Saturday, February 25, 2017

Backstage Pass February: Samantha Davies

Look What We Got For You! A Backstage Pass! 

In This Month Of Love, We'd Love You To Meet Samantha Davies!

Samantha, Why Don't You Tell Us About Yourself?

I’m a UK comics artist who studied animation but is bad at being told what to draw

Main Projects

Stutterhug - an ongoing collection of all ages short silent comics, containing many hugs and awkward looks. Can be found on Twitter, Tumblr and Patreon

The Shape of Things- an upcoming longer comics project, the first and second parts are up.

Other Hobbies, Guilty Pleasures and Obsessions

Reading fantasy, learning weird animal facts, ghost stories, great white sharks and the dumbo octopus.

So, tell me about your early experience. How did you fall in love with telling stories in pictures?

I didn’t have access to print comics in my town as a kid, but I discovered webcomics as a younger teenager and got caught that way.
 I started trying to learn to draw largely because people online showed it was possible to improve over time, before that I assumed it was just a talent you were born with. It took a long time before I found a way of making comics I was comfortable with, and I’m still learning every time I draw one.

What media and programs do you work in to produce your project?

I thumbnail and sketch with pen on lined paper, then I do all my final work in Manga Studio.

Can you tell me about your typical day or strip-creation session? How does your work process flow from idea to finished page?

Every comic starts with my thoughts wandering about, usually during a walk or on a bus. I’ll have an idea and jot it down in my notebook.Sometimes it’s months before I come to drawing it, sometimes I’ll want to do it straight away, depending on how clearly I can see how it will work as a comic. I sketch very scribbly thumbnails on paper, then sketch and ink the final version in MS.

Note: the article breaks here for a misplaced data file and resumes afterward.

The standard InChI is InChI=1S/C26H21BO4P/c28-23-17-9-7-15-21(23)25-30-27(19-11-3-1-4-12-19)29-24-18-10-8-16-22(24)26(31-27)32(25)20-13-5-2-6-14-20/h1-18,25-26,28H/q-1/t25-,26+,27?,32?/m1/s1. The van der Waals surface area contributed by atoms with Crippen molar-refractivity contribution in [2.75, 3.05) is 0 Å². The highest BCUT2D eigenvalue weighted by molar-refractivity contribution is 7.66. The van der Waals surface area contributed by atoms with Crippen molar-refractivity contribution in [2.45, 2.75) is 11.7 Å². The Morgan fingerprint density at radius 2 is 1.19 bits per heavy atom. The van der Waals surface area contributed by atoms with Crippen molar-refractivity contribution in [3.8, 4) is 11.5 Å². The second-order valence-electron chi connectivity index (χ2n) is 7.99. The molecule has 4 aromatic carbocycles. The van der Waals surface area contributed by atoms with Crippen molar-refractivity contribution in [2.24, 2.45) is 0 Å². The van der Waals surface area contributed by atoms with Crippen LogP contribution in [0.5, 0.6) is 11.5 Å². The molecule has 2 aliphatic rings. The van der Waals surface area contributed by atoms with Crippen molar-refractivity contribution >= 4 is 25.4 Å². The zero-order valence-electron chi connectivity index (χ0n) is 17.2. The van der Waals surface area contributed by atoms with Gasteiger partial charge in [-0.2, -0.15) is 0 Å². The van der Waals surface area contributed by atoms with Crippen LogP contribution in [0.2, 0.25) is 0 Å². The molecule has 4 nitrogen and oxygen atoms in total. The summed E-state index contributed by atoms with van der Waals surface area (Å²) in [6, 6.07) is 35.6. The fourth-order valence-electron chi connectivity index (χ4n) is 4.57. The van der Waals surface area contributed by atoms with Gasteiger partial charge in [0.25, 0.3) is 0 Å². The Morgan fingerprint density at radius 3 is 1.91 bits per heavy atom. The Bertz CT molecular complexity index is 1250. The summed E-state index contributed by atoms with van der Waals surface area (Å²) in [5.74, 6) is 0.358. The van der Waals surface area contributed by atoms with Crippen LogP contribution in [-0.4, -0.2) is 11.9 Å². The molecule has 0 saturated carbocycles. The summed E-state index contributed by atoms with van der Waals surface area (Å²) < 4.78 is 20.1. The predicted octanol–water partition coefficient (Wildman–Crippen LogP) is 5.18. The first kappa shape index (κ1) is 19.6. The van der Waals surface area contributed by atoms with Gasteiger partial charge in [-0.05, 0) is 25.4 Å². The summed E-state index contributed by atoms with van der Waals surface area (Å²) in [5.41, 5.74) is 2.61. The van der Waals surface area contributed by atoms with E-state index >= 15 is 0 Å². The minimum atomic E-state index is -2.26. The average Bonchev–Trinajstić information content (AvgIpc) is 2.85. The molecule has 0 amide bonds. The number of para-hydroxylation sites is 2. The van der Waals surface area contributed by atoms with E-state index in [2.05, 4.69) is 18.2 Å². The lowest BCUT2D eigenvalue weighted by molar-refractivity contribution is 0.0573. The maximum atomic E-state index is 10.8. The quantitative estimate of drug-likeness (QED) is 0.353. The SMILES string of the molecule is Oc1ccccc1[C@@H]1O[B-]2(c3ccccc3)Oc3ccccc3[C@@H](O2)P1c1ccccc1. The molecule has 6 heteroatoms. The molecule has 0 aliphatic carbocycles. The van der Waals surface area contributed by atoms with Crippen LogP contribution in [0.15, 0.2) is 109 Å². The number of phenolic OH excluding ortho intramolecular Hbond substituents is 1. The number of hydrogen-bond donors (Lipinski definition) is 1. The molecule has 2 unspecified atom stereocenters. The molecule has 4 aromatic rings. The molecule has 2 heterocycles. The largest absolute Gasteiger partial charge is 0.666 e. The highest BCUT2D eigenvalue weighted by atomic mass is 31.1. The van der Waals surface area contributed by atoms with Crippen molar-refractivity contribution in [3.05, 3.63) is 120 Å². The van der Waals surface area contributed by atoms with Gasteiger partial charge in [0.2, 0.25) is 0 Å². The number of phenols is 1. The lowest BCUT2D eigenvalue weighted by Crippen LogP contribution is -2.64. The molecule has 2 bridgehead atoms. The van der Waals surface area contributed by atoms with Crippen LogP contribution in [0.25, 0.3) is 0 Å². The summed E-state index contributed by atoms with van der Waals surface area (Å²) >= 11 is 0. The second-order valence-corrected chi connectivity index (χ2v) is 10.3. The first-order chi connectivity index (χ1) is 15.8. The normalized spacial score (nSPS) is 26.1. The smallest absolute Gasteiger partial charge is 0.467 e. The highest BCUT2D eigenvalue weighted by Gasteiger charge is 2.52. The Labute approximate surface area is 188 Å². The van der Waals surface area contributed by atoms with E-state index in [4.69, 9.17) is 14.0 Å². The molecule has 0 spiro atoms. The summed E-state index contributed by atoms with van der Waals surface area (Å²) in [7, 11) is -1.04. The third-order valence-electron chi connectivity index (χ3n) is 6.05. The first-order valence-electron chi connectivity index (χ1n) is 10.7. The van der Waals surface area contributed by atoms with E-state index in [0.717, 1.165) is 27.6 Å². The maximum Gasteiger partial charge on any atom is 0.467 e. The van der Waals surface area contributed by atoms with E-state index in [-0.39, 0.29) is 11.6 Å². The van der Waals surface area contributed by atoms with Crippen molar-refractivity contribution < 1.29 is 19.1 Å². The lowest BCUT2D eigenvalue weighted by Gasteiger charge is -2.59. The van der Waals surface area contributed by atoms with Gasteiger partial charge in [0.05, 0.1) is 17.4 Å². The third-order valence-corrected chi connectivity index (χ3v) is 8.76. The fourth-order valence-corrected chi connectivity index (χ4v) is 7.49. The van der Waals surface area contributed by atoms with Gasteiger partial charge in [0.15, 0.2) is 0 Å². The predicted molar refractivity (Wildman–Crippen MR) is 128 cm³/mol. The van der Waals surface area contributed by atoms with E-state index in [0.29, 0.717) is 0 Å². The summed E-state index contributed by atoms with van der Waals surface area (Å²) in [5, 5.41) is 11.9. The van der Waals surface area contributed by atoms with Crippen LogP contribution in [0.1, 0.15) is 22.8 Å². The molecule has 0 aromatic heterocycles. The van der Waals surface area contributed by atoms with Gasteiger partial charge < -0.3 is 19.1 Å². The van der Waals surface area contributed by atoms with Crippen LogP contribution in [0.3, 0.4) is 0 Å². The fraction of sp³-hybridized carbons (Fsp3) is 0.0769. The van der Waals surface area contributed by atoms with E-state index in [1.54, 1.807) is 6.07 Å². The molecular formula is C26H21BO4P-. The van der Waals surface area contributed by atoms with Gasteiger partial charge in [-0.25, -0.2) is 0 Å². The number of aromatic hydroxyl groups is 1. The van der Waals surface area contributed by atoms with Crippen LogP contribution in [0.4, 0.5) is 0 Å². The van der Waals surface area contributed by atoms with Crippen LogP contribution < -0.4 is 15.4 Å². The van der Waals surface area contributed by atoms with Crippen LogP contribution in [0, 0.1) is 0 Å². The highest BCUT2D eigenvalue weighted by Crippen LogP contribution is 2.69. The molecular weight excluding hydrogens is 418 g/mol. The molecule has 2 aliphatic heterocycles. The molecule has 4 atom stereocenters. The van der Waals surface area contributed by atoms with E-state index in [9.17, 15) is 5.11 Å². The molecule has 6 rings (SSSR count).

What’s the most difficult part of your work?

Colouring! even though it’s so minimal, I can sometimes take a long time before I find a colour scheme I like, and will often recolour the first page several times over.

Can you tell me about your storytelling process? Do you prefer to script your stories, fly by the seat of your pants, or somewhere in between?

Between, I never draw a final comic without an idea to start from, but I usually only have a few words to a sentence in my notebook describing the comic. Something like ‘Wolves howl to welcome someone home’ or ‘appeasing angry demon rabbit’ The details are all worked out in the sketching.

Where do you draw the inspiration for your skit-like strips?

Animation is a big one, obviously. While studying it at university we would watch lots of 1940s and 50s shorts, I’d find the character designs, posing and draftsmanship beautiful, but the stories didn’t connect.
 I think I tried to do a version of that style if gestural storytelling with the sorts of things I wanted to see. The ‘Infinite Canvas’ approach lots of webcomics folk make use of was the other big one for me, I ditched the idea of pages and just go on and on until the story is done.

Your strips often feel they’re telling readers something important about love and relationships a la Aesop’s Fables. Do you work with a moral lesson in mind?

I think I’m often trying to teach myself a lesson I should already know, but keep forgetting! Or sometimes it’s something I’m trying to work through but don’t have an answer for. All of them feel embarrassingly personal when I read back.

How much of a buffer do you like to keep?

I like to be two strips ahead, but I’ve worked with no buffer a couple of times, which fills me with dread. If I think of a longer idea (15 pages +), that can mess up my schedule completely - and I do that quite a lot :I

What message do you hope readers take away from your work?

Something hopeful, or maybe just that moment of ‘I feel this way too’

What keeps you devoted to telling the story you’re telling?

Compulsion! I just keep doing it and start feeling weird if I go a week without working on a comic. Send help, please.

Thanks For All The Sweet Moments Samantha!

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